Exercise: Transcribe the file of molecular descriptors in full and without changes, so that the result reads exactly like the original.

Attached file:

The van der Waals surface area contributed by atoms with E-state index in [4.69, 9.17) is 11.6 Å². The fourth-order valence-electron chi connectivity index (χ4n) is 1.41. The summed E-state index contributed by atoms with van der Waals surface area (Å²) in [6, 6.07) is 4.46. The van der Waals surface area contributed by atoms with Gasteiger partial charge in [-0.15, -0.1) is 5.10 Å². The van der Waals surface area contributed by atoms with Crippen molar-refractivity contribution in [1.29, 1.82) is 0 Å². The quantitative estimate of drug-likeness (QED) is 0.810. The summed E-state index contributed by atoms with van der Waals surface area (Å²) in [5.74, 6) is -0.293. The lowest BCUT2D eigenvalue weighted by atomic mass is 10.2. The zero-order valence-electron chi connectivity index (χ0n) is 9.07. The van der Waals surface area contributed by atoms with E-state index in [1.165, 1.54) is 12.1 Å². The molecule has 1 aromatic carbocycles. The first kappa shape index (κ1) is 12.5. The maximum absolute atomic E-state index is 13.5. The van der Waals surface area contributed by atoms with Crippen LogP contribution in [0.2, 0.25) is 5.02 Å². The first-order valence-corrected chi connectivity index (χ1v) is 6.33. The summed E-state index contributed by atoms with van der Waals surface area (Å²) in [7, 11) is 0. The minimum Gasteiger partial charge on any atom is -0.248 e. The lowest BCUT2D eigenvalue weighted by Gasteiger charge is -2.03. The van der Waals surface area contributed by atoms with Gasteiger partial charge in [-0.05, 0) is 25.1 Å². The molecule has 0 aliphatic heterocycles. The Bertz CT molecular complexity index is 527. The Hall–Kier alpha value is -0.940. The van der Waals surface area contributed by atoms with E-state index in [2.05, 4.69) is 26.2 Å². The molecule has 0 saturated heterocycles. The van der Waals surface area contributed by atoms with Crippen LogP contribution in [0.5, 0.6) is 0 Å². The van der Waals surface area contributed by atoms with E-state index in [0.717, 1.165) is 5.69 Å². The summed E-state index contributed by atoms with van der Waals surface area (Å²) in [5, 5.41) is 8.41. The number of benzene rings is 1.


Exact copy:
The van der Waals surface area contributed by atoms with E-state index in [4.69, 9.17) is 11.6 Å². The fourth-order valence-electron chi connectivity index (χ4n) is 1.41. The summed E-state index contributed by atoms with van der Waals surface area (Å²) in [6, 6.07) is 4.46. The van der Waals surface area contributed by atoms with Gasteiger partial charge in [-0.15, -0.1) is 5.10 Å². The van der Waals surface area contributed by atoms with Crippen molar-refractivity contribution in [1.29, 1.82) is 0 Å². The quantitative estimate of drug-likeness (QED) is 0.810. The summed E-state index contributed by atoms with van der Waals surface area (Å²) in [5.74, 6) is -0.293. The lowest BCUT2D eigenvalue weighted by atomic mass is 10.2. The zero-order valence-electron chi connectivity index (χ0n) is 9.07. The van der Waals surface area contributed by atoms with E-state index in [1.165, 1.54) is 12.1 Å². The molecule has 1 aromatic carbocycles. The first kappa shape index (κ1) is 12.5. The maximum absolute atomic E-state index is 13.5. The van der Waals surface area contributed by atoms with Crippen LogP contribution in [0.2, 0.25) is 5.02 Å². The first-order valence-corrected chi connectivity index (χ1v) is 6.33. The summed E-state index contributed by atoms with van der Waals surface area (Å²) in [7, 11) is 0. The minimum Gasteiger partial charge on any atom is -0.248 e. The lowest BCUT2D eigenvalue weighted by Gasteiger charge is -2.03. The van der Waals surface area contributed by atoms with Gasteiger partial charge in [-0.05, 0) is 25.1 Å². The molecule has 0 aliphatic heterocycles. The Bertz CT molecular complexity index is 527. The Hall–Kier alpha value is -0.940. The van der Waals surface area contributed by atoms with E-state index in [2.05, 4.69) is 26.2 Å². The molecule has 0 saturated heterocycles. The van der Waals surface area contributed by atoms with Crippen LogP contribution in [0.5, 0.6) is 0 Å². The van der Waals surface area contributed by atoms with E-state index in [0.717, 1.165) is 5.69 Å². The summed E-state index contributed by atoms with van der Waals surface area (Å²) in [5, 5.41) is 8.41. The number of benzene rings is 1.